Most people don't know that Final Fantasy VI has a co-op mode built in. It's fairly limited, but it allows you to choose who controls which characters in battle — a small change on paper, but a transformative thing in practice. Boss battles suddenly become tense, strategic conversations where each of us is outlining our strategies in real time as the ATB gauges fill. Winning requires effective communication and the ability to pivot our shared strategy as these boss battles shift unexpectedly. In that sense, it's a fresh challenge that has brought a whole new dimension to a game I already love.
It's also been a treat to play the role of the ambassador (and walking GameFAQs guide) for a game that was deeply formative in my own life. I've enjoyed seeing the game again through fresh eyes. It's helpful to see what still connects and what feels dated or just poorly designed.
As of this writing, we're just about to go do the big, important thing that leads to that other very big thing that changes everything. I'm psyched.
Final Fantasy XIII: Chapters 11–13
Yep. Another Final Fantasy game. And while VI and XII have plenty of ardent defenders, XIII is largely regarded with disdain.
Up until last month, I also thought XIII was just indefensibly bad. Despite its stunning visual direction and viscerally pleasing battle system, it just was such a shambling mess of heavy-handed narrative direction and inexplicably stilted writing and acting. I'd tried to play through it twice before, once in 2010 and again in 2012, and in both instances I gave up about 2/3 of the way through.
Well. I had a little time off in late December, and for some reason I woke up one morning with a single thought at the fore of my brain:
"I should go back and finish Final Fantasy XIII."
I was confused. Why would I want to go back and finish a game I hated — a game I hadn't played in six years?
Well, anyway, to make a long story short, I did it. I resumed from the start of chapter 11, which is where the party finally arrives at the open-world segment of the game, and I powered through a lot of those challenges before I proceeded to wrap up the story.
So what did I think?
All of the problems I noted with Final Fantasy XIII years ago were still there. The majority of the game is effectively one exhausting, overly linear tutorial sequence that takes dozens of hours to complete. And by the time you get to the open-world section, it feels like too little, too late — especially given that Final Fantasy XII and Final Fantasy XV have both done the hunt-driven optional side-quest system far better than XIII did. And yes, the story is still off-putting and disposable.
But that battle system.
Once the game finally unshackles you from its interminable, mandatory tutorial and allows you to choose your party's lineup and disciplines as you see fit, what we're left with is — at the risk of sounding hyperbolic — the absolute most fun active battle system the series has ever seen. Which is fortunate, because the lineup of bosses that stand between the player and the conclusion of the game are some of the most challenging I've ever seen. I died dozens of times in those final chapters, but each time felt like a valuable learning opportunity to reassess my strategy. I've fumbled my way to the credits in many Final Fantasy games before, but it's rare that I feel like I need to earn that final victory. In Final Fantasy XIII, I fought tooth and nail to win — and it was all the more satisfying for that.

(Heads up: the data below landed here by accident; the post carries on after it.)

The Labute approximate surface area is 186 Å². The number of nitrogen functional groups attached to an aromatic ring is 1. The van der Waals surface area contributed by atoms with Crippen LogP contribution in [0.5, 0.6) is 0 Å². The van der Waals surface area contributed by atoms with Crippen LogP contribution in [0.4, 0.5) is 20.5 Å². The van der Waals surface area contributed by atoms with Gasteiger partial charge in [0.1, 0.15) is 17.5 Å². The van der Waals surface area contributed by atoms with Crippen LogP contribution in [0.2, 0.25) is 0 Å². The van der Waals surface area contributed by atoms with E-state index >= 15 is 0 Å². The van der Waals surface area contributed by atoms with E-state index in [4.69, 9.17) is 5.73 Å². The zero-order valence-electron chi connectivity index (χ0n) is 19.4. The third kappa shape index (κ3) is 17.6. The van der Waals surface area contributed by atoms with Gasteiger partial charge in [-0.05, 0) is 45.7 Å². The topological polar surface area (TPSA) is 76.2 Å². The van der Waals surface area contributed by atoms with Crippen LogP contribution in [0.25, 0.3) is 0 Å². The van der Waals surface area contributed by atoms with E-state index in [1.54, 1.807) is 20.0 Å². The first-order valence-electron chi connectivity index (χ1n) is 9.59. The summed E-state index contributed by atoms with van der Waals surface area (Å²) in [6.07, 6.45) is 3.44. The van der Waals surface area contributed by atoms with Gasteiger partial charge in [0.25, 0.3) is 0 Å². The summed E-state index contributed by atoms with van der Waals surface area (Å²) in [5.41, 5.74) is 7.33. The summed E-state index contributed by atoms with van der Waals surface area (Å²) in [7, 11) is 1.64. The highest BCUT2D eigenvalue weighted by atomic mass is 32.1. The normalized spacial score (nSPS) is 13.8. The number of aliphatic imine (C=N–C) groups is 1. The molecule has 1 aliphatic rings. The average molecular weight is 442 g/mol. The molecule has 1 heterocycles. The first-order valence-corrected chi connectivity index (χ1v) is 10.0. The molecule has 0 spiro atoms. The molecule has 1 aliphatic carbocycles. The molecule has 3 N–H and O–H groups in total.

Anyway. Don't play it. It's still a hot mess. But that final third of the game? Yeah — it really is pretty cool.
The Really Good Stuff I Played When I Was Getting Enough Sleep and Generally Feeling Optimistic
Deltarune Chapter 1
Gosh, I just love the work Toby Fox does. When he announced that a "SURVEY PROGRAM" would be going out on Halloween, I had no idea what to expect. I figured it'd be just that, or maybe a tiny playable something, but what I got instead was a four-hour chunk of something new, something strange, and something wonderful.
I still have no idea what Deltarune is going to be, ultimately, and I can't wait to find out.
I didn't play much of this but it's so great! Play it!
Hashtag big mood hashtag two thousand eighteen hashtag we are filthy trash monsters.
Someone added "Baba Yetu" from Sid Meier's Civilization IV to Beat Saber's excellent custom-song directory and so I regret to inform my colleagues that this is, in fact, our actual Game of the Year for 2018.
Ok, but for real: Beat Saber is the most exciting thing to happen to rhythm games since Rock Band. Touch-based VR gaming allows for an unprecedented level of precision, enabling the player to draw upon a lifetime of learning how to use their body to intuitively hit targets in time to engrossing visuals and heavy beats.
My favorite custom: Taylor Swift's "Shake It Off." Seriously. This note chart is inspired. Maybe someday if I work up the courage I'll do a livestream again just to show y'all what you're missing out on by not getting down to this. sick. beat.
Super Smash Bros. Ultimate
If you, like me, have strong aural memory association, and if you, like me, grew up playing video games constantly, you'll likely find Super Smash Bros. Ultimate to be weapons-grade nostalgia. It also happens to be the most fun I've ever had with a series that I love. Pick it up, invite your friends over, and have a blast.
Ok. That's it for 2018. Onward!